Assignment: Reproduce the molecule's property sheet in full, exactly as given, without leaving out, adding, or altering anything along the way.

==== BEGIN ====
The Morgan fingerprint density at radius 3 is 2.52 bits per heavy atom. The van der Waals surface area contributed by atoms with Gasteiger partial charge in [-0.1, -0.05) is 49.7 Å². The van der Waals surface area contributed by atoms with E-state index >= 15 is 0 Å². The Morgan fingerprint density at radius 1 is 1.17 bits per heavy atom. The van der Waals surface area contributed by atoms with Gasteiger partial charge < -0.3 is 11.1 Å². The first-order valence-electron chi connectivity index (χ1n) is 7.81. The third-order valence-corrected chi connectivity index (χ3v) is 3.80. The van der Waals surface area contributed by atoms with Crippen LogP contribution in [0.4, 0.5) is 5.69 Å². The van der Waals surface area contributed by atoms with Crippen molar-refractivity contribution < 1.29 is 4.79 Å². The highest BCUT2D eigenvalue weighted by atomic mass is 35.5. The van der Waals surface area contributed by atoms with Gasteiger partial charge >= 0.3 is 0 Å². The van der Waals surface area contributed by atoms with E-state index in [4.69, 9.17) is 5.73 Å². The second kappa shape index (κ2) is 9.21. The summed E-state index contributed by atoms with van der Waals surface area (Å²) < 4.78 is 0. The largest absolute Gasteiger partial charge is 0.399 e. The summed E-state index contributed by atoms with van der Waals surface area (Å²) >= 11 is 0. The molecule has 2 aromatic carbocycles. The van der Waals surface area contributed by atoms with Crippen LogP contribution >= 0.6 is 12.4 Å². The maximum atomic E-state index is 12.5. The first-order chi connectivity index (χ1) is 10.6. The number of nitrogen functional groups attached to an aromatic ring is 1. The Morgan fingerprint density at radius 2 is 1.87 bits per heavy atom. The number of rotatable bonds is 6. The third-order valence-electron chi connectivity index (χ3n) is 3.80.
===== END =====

The Morgan fingerprint density at radius 3 is 2.52 bits per heavy atom. The van der Waals surface area contributed by atoms with Gasteiger partial charge in [-0.1, -0.05) is 49.7 Å². The van der Waals surface area contributed by atoms with E-state index >= 15 is 0 Å². The Morgan fingerprint density at radius 1 is 1.17 bits per heavy atom. The van der Waals surface area contributed by atoms with Gasteiger partial charge < -0.3 is 11.1 Å². The first-order valence-electron chi connectivity index (χ1n) is 7.81. The third-order valence-corrected chi connectivity index (χ3v) is 3.80. The van der Waals surface area contributed by atoms with Crippen LogP contribution in [0.4, 0.5) is 5.69 Å². The van der Waals surface area contributed by atoms with Crippen molar-refractivity contribution < 1.29 is 4.79 Å². The highest BCUT2D eigenvalue weighted by atomic mass is 35.5. The van der Waals surface area contributed by atoms with Gasteiger partial charge >= 0.3 is 0 Å². The van der Waals surface area contributed by atoms with E-state index in [4.69, 9.17) is 5.73 Å². The second kappa shape index (κ2) is 9.21. The summed E-state index contributed by atoms with van der Waals surface area (Å²) < 4.78 is 0. The largest absolute Gasteiger partial charge is 0.399 e. The summed E-state index contributed by atoms with van der Waals surface area (Å²) >= 11 is 0. The molecule has 2 aromatic carbocycles. The van der Waals surface area contributed by atoms with Crippen LogP contribution >= 0.6 is 12.4 Å². The maximum atomic E-state index is 12.5. The first-order chi connectivity index (χ1) is 10.6. The number of nitrogen functional groups attached to an aromatic ring is 1. The Morgan fingerprint density at radius 2 is 1.87 bits per heavy atom. The number of rotatable bonds is 6. The third-order valence-electron chi connectivity index (χ3n) is 3.80.